Wednesday, 19 March 2014

Anne Rice's Petition To Amazon Against Anonymous Reviews - Why I Won't Sign.

Hi Guys,




Recently as many of you will be aware, Anne Rice, acting as a spokesperson for a number of authors on Amazon, posted about a petition they were putting out. A petition asking Amazon to stop the practice of reviews being posted as anonymous.


The reasons for this were mainly that anonymity allowed for posters to post reviews that were in some cases unfair, occasionally sock puppets designed to drive up (or down) book sales, often misdirected against the author instead of the work, and in too many cases actually threatening violence.

Look, I have respect as an author and a reader for Anne Rice's work. I have most of her Vampire novels on my shelves. And as an author also on Amazon who has taken a few hits from readers - some of which I regard as unfair - I have a fair degree of sympathy for the situation she describes. That being said, I will not sign the petition.

My reasoning is that anonymous reviews are simply part and parcel of the publishing world, and that to restrict the practice would be to restrict readers from having their say. Many readers would not post reviews if they had to use their own names, and I believe that most of them would not be those posting these unfair and sometimes threatening reviews. In the end we are talking about only a few reviewers who post inflammatory reviews under the guise of anonymity, but to take the action of stopping anonymous reviews is to punish everyone for their actions. That's unfair.

In my view the correct action is to directly target those who do post these reviews, and the way to do this is to ask Amazon to more strictly enforce their TOS. As part of that I would suggest the following:

First threats of violence. We live in a civilised world and there is absolutely no place for violence and threats. If someone were to come up to me in the street and threaten me, my response would be to go to the police. And if the medium has changed so that instead of a street it's on the Internet, the response should be the same.

Next reviews that can't seem to separate the work from the writer and end up in personal attacks. Look this again is a violation of Amazon's TOS. They should be reported and taken down as quickly as they go up. And if a particular reviewer seems incapable of avoiding the same mistakes repeatedly, they should be prevented from posting more reviews until they can.

Then the sock puppets. This is a complex problem and it actually occurs on both sides. Some sock puppets are actual attempts to drive up the rating and hence appeal of books. Others are by disgruntled readers who are so upset with a work that they believe just saying it once is not enough so they'll use multiple Amazon accounts and identities. In both cases this is a violation of the TOS and should be stopped. I understand that people on both sides feel passionately about various books, but in the end it's not about that. It's about having your fair say. And that generally means one review per person. Why should I or anyone else have more say than others simply because I have the skills to create multiple Amazon accounts etc? Why is my opinion more valuable than that of anyone else?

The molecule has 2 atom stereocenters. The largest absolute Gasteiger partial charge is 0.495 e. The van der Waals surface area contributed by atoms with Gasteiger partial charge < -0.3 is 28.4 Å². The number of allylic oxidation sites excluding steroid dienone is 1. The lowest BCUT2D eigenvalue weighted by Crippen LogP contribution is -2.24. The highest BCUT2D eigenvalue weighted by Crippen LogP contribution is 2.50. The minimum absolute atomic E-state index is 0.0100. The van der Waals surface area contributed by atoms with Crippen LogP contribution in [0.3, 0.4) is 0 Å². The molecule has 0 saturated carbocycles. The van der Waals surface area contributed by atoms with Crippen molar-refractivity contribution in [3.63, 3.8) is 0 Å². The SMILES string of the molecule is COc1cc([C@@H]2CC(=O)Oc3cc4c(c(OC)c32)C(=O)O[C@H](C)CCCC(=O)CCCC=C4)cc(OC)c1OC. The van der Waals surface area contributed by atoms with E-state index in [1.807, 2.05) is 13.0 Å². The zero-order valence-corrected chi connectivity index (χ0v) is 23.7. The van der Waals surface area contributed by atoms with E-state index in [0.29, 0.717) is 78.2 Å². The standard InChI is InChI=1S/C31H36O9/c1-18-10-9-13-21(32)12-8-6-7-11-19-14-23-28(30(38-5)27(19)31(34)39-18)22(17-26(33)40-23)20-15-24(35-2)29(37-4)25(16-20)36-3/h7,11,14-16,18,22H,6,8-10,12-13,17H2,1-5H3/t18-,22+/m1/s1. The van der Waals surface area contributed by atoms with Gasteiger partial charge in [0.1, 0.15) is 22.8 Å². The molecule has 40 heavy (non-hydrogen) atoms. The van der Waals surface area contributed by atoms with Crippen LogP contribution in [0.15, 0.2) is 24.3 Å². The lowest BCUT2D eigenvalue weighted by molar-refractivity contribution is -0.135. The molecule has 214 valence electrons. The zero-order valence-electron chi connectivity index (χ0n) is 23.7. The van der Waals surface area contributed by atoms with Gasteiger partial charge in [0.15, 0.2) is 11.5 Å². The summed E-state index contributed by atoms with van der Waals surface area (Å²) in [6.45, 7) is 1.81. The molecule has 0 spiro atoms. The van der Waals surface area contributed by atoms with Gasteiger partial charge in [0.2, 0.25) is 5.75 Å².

Anyway, those are my thoughts on this particular petition. In a nut shell it's using a sledgehammer to crack a walnut and it denies many readers the right to give legitimate reviews of what they read in the comforting embrace of anonymity. It discourages reviews, good and bad. And as a published author one of the things we should all want is feedback.

Cheers, Greg.

2 comments:

  1. I am not a huge fan of all of amazon's policies and practices but I have been actually pretty impressed with their review system I have seen some obviously offensive reviews removed and reviews that were not really about the book/product but some political or religious belief down voted.
    I have helped moderate a few forums and from my experience you are never going to please everyone.The more complex and strict you get in leaving posts/reviews you get much less involvement and complaints from users about restrictions and a free for all no monitoring leaves you with pages and pages of gibberish, porn, rants and vile vile things and the average users look elsewhere.
    The only thing you can really do is what they are pretty much doing now its not perfect and could be improved but trying to force a huge change eliminating all the anons is a bit much lobby for more review checkers or a revised method of reporting or something I have never thought of forcing big demands in public moves really only leaves hard feelings.

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  2. Hi,

    I tend to agree. Amazon does make a reasonable attempt at screening out the rubbish. But occasionally some bad stuff does still get through. And sometimes as an author the tools we have to correct these things - basically notifying Amazon of offensive posts etc - does not seem to do anything and people feel as though they've been ignored.

    In this case I've seen some of the posts and I understand why some of the authors in the petition felt threatened. I do sympathise. But still my view is that removing the ability to write anonymous reviews is going far too far.

    Amazon needs to tighten and enforce its TOS more in my view.

    Cheers, Greg.

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